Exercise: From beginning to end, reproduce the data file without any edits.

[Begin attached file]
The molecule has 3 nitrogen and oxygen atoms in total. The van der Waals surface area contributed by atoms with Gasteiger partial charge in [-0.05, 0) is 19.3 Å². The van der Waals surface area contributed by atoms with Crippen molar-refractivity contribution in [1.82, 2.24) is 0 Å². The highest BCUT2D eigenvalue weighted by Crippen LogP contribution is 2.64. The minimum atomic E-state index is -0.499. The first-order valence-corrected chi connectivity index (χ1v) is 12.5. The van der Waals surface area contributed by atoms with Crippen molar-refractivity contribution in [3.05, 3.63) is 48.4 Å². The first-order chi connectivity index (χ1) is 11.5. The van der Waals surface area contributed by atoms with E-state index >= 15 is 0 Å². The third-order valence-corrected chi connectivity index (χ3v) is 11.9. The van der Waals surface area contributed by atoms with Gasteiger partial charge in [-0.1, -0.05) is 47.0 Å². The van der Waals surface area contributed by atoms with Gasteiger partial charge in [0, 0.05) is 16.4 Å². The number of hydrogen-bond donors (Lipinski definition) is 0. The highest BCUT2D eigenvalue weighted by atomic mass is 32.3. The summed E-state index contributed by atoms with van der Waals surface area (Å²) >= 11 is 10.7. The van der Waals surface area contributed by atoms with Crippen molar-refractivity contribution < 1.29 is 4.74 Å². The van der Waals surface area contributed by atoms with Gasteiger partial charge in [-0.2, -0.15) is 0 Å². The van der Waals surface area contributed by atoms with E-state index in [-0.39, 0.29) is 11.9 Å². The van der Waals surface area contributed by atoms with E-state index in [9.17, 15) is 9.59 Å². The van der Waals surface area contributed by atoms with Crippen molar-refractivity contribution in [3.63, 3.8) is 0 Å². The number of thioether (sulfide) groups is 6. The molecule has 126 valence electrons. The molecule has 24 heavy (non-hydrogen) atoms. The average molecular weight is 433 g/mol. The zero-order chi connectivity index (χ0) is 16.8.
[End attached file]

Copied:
The molecule has 3 nitrogen and oxygen atoms in total. The van der Waals surface area contributed by atoms with Gasteiger partial charge in [-0.05, 0) is 19.3 Å². The van der Waals surface area contributed by atoms with Crippen molar-refractivity contribution in [1.82, 2.24) is 0 Å². The highest BCUT2D eigenvalue weighted by Crippen LogP contribution is 2.64. The minimum atomic E-state index is -0.499. The first-order valence-corrected chi connectivity index (χ1v) is 12.5. The van der Waals surface area contributed by atoms with Crippen molar-refractivity contribution in [3.05, 3.63) is 48.4 Å². The first-order chi connectivity index (χ1) is 11.5. The van der Waals surface area contributed by atoms with E-state index >= 15 is 0 Å². The third-order valence-corrected chi connectivity index (χ3v) is 11.9. The van der Waals surface area contributed by atoms with Gasteiger partial charge in [-0.1, -0.05) is 47.0 Å². The van der Waals surface area contributed by atoms with Gasteiger partial charge in [0, 0.05) is 16.4 Å². The number of hydrogen-bond donors (Lipinski definition) is 0. The highest BCUT2D eigenvalue weighted by atomic mass is 32.3. The summed E-state index contributed by atoms with van der Waals surface area (Å²) >= 11 is 10.7. The van der Waals surface area contributed by atoms with Crippen molar-refractivity contribution < 1.29 is 4.74 Å². The van der Waals surface area contributed by atoms with Gasteiger partial charge in [-0.2, -0.15) is 0 Å². The van der Waals surface area contributed by atoms with E-state index in [-0.39, 0.29) is 11.9 Å². The van der Waals surface area contributed by atoms with E-state index in [9.17, 15) is 9.59 Å². The van der Waals surface area contributed by atoms with Crippen molar-refractivity contribution in [3.63, 3.8) is 0 Å². The number of thioether (sulfide) groups is 6. The molecule has 126 valence electrons. The molecule has 24 heavy (non-hydrogen) atoms. The average molecular weight is 433 g/mol. The zero-order chi connectivity index (χ0) is 16.8.